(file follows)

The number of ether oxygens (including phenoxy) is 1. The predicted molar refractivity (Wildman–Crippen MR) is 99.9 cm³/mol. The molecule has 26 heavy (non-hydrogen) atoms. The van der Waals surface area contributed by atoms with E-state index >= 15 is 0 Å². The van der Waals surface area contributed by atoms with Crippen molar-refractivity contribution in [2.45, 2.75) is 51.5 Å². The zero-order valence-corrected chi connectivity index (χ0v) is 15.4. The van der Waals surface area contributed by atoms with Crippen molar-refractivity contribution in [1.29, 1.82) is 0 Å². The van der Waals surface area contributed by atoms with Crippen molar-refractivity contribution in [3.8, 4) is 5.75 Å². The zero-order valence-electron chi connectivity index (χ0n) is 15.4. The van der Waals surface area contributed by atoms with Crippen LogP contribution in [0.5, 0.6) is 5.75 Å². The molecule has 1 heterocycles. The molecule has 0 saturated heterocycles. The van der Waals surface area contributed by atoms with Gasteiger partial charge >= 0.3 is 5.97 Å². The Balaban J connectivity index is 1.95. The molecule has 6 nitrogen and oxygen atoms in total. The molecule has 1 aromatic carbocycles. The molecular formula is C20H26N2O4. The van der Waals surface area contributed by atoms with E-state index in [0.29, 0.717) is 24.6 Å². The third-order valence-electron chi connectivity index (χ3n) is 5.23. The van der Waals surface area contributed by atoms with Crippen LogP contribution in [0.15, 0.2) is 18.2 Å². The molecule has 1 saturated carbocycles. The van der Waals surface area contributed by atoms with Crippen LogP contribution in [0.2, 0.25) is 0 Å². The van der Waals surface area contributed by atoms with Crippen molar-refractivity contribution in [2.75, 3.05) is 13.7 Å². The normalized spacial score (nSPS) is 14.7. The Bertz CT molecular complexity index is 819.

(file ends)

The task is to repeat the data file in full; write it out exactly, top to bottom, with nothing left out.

The number of ether oxygens (including phenoxy) is 1. The predicted molar refractivity (Wildman–Crippen MR) is 99.9 cm³/mol. The molecule has 26 heavy (non-hydrogen) atoms. The van der Waals surface area contributed by atoms with E-state index >= 15 is 0 Å². The van der Waals surface area contributed by atoms with Crippen molar-refractivity contribution in [2.45, 2.75) is 51.5 Å². The zero-order valence-corrected chi connectivity index (χ0v) is 15.4. The van der Waals surface area contributed by atoms with Crippen molar-refractivity contribution in [1.29, 1.82) is 0 Å². The van der Waals surface area contributed by atoms with Crippen molar-refractivity contribution in [3.8, 4) is 5.75 Å². The zero-order valence-electron chi connectivity index (χ0n) is 15.4. The van der Waals surface area contributed by atoms with Crippen LogP contribution in [0.5, 0.6) is 5.75 Å². The molecule has 1 heterocycles. The molecule has 0 saturated heterocycles. The van der Waals surface area contributed by atoms with Gasteiger partial charge >= 0.3 is 5.97 Å². The Balaban J connectivity index is 1.95. The molecule has 6 nitrogen and oxygen atoms in total. The molecule has 1 aromatic carbocycles. The molecular formula is C20H26N2O4. The van der Waals surface area contributed by atoms with E-state index in [0.29, 0.717) is 24.6 Å². The third-order valence-electron chi connectivity index (χ3n) is 5.23. The van der Waals surface area contributed by atoms with Crippen LogP contribution in [0.15, 0.2) is 18.2 Å². The molecule has 1 saturated carbocycles. The van der Waals surface area contributed by atoms with Crippen LogP contribution in [0.2, 0.25) is 0 Å². The van der Waals surface area contributed by atoms with Crippen molar-refractivity contribution in [2.75, 3.05) is 13.7 Å². The normalized spacial score (nSPS) is 14.7. The Bertz CT molecular complexity index is 819.